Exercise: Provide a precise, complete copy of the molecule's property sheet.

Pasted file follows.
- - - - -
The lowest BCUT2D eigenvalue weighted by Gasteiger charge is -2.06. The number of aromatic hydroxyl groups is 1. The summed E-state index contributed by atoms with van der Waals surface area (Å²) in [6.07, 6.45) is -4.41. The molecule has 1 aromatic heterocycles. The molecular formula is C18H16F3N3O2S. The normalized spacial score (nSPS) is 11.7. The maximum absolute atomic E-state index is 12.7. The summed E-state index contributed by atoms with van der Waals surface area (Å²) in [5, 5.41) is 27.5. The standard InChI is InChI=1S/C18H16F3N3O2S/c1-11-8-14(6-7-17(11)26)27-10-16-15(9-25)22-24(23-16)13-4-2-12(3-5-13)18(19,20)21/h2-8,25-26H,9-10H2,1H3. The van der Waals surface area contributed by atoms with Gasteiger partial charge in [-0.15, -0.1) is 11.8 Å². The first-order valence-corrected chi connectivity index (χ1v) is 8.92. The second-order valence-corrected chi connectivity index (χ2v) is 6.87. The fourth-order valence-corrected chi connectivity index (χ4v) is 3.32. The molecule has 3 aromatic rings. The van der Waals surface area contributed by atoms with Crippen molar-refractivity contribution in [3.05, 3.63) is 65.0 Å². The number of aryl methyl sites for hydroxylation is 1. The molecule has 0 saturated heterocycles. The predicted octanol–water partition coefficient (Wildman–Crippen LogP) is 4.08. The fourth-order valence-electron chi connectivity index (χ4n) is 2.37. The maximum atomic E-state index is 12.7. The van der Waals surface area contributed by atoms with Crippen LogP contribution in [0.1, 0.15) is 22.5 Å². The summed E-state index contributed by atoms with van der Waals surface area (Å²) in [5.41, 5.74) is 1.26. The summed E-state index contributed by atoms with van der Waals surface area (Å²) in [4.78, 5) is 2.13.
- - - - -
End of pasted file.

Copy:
The lowest BCUT2D eigenvalue weighted by Gasteiger charge is -2.06. The number of aromatic hydroxyl groups is 1. The summed E-state index contributed by atoms with van der Waals surface area (Å²) in [6.07, 6.45) is -4.41. The molecule has 1 aromatic heterocycles. The molecular formula is C18H16F3N3O2S. The normalized spacial score (nSPS) is 11.7. The maximum absolute atomic E-state index is 12.7. The summed E-state index contributed by atoms with van der Waals surface area (Å²) in [5, 5.41) is 27.5. The standard InChI is InChI=1S/C18H16F3N3O2S/c1-11-8-14(6-7-17(11)26)27-10-16-15(9-25)22-24(23-16)13-4-2-12(3-5-13)18(19,20)21/h2-8,25-26H,9-10H2,1H3. The van der Waals surface area contributed by atoms with Gasteiger partial charge in [-0.15, -0.1) is 11.8 Å². The first-order valence-corrected chi connectivity index (χ1v) is 8.92. The second-order valence-corrected chi connectivity index (χ2v) is 6.87. The fourth-order valence-corrected chi connectivity index (χ4v) is 3.32. The molecule has 3 aromatic rings. The van der Waals surface area contributed by atoms with Crippen molar-refractivity contribution in [3.05, 3.63) is 65.0 Å². The number of aryl methyl sites for hydroxylation is 1. The molecule has 0 saturated heterocycles. The predicted octanol–water partition coefficient (Wildman–Crippen LogP) is 4.08. The fourth-order valence-electron chi connectivity index (χ4n) is 2.37. The maximum atomic E-state index is 12.7. The van der Waals surface area contributed by atoms with Crippen LogP contribution in [0.1, 0.15) is 22.5 Å². The summed E-state index contributed by atoms with van der Waals surface area (Å²) in [5.41, 5.74) is 1.26. The summed E-state index contributed by atoms with van der Waals surface area (Å²) in [4.78, 5) is 2.13.